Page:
Saturday June 25, 2022
Multinational Team Finds Shipwreck from 1915
Published : 16 Mar 2022, 19:04
Updated : 16 Mar 2022, 19:09
A Watery Death
Picture this: it’s the year 1912, and you’re destined for the Antarctic in what might have been the strongest ship of its time as part of the Imperial Trans-Antarctic Expedition. These are much different times. There are no airplanes, no laptops on which to book flights, or even compare consumer goods on https://vertaatuote.fi/.
You toil through stormy seas and frigid winds, only for something tragic to happen and put the journey to a sudden halt. The ship gets stuck in pack ice, and the ice crushes its hull, sinking it to the ocean floor to be forgotten by time. Fortunately, the crew survived to tell the tale, but the ship would never be seen again.
This would have been the fate of the Endurance were it not for the team of scientists and experts from the United Kingdom, South Africa, Germany, and Finland who located the wreck 3,008 meters below sea level. On 5 March 2022, Endurance was found 107 years after she sank, and exactly 100 years after the expedition leader, Sir Ernest Shackleton, was laid to rest.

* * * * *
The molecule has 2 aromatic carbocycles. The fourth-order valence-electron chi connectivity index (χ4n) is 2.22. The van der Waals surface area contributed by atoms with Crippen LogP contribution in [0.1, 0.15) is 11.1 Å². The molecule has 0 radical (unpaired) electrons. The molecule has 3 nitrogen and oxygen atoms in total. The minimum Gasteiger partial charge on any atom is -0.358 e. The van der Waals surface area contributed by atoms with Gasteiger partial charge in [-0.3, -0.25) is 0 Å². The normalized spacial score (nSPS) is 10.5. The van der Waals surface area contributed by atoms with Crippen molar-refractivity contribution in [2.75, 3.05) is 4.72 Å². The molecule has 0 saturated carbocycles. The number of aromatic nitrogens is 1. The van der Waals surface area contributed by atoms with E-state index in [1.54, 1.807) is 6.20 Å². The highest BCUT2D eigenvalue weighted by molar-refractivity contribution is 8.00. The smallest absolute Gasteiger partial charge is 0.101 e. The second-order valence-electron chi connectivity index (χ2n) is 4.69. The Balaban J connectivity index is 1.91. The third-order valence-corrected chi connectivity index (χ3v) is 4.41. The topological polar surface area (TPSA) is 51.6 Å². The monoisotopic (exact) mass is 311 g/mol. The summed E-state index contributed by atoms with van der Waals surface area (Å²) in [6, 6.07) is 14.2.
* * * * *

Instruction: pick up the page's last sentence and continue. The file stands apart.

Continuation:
A Quest to Find Out More
The South African Department of Forestry, Fisheries and Environment’s Agulhas II carried the sharpest minds of the world to the Weddell Sea. Here, they conducted hundreds of hours of research into the thickness of ice sheets at sea, as well as the impact that the remote continent of Antarctica has on environmental trends and the global climate. Their findings aided climate experts in the quest to understand the mysterious region.
Another reason for their voyage was Endurance22, a quest to find the wreck of the ill-fated ship by the year 2022. By using advanced modern technology, they scanned for Endurance until they finally found her.
As the shipwreck is considered a Historic Site and Monument in terms of the Arctic Treaty, it was not disturbed or damaged in any way. At the same time, it was being documented by the Falklands Maritime Heritage Trust for posterity.
Expedition leader Dr. John Shears, an established polar geographer and environmental scientist, as well as a Fellow of the Royal Geographical Society, remarked that his team had made polar history by locating the Endurance and successfully completing the world’s most difficult shipwreck search.
For his outstanding achievement and service in polar research, Dr. Shears was awarded the Polar Medal by Her Majesty the Queen.